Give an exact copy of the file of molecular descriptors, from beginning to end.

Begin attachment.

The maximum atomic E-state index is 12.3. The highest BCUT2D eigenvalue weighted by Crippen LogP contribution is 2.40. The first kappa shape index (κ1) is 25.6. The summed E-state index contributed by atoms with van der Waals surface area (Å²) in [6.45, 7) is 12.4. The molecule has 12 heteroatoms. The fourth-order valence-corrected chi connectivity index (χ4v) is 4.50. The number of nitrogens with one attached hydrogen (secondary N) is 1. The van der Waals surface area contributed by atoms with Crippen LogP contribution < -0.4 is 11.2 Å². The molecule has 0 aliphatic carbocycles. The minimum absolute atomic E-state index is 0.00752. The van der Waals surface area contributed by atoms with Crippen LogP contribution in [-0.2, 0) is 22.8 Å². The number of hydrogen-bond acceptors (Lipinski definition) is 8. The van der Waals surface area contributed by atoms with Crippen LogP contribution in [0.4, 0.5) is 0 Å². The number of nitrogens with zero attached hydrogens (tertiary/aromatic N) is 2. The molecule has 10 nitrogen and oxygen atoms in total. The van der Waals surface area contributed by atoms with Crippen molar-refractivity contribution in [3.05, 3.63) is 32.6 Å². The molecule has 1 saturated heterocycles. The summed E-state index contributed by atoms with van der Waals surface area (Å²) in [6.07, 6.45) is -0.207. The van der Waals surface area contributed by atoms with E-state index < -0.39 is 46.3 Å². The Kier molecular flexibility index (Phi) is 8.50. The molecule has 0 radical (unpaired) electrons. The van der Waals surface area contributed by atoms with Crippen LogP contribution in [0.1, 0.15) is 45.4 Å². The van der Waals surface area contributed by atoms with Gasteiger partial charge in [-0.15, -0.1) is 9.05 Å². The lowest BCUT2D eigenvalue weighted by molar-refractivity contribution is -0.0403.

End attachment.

The maximum atomic E-state index is 12.3. The highest BCUT2D eigenvalue weighted by Crippen LogP contribution is 2.40. The first kappa shape index (κ1) is 25.6. The summed E-state index contributed by atoms with van der Waals surface area (Å²) in [6.45, 7) is 12.4. The molecule has 12 heteroatoms. The fourth-order valence-corrected chi connectivity index (χ4v) is 4.50. The number of nitrogens with one attached hydrogen (secondary N) is 1. The van der Waals surface area contributed by atoms with Crippen LogP contribution < -0.4 is 11.2 Å². The molecule has 0 aliphatic carbocycles. The minimum absolute atomic E-state index is 0.00752. The van der Waals surface area contributed by atoms with Crippen LogP contribution in [-0.2, 0) is 22.8 Å². The number of hydrogen-bond acceptors (Lipinski definition) is 8. The van der Waals surface area contributed by atoms with Crippen LogP contribution in [0.4, 0.5) is 0 Å². The number of nitrogens with zero attached hydrogens (tertiary/aromatic N) is 2. The molecule has 10 nitrogen and oxygen atoms in total. The van der Waals surface area contributed by atoms with Crippen molar-refractivity contribution in [3.05, 3.63) is 32.6 Å². The molecule has 1 saturated heterocycles. The summed E-state index contributed by atoms with van der Waals surface area (Å²) in [6.07, 6.45) is -0.207. The van der Waals surface area contributed by atoms with E-state index < -0.39 is 46.3 Å². The Kier molecular flexibility index (Phi) is 8.50. The molecule has 0 radical (unpaired) electrons. The van der Waals surface area contributed by atoms with Crippen LogP contribution in [0.1, 0.15) is 45.4 Å². The van der Waals surface area contributed by atoms with Gasteiger partial charge in [-0.15, -0.1) is 9.05 Å². The lowest BCUT2D eigenvalue weighted by molar-refractivity contribution is -0.0403.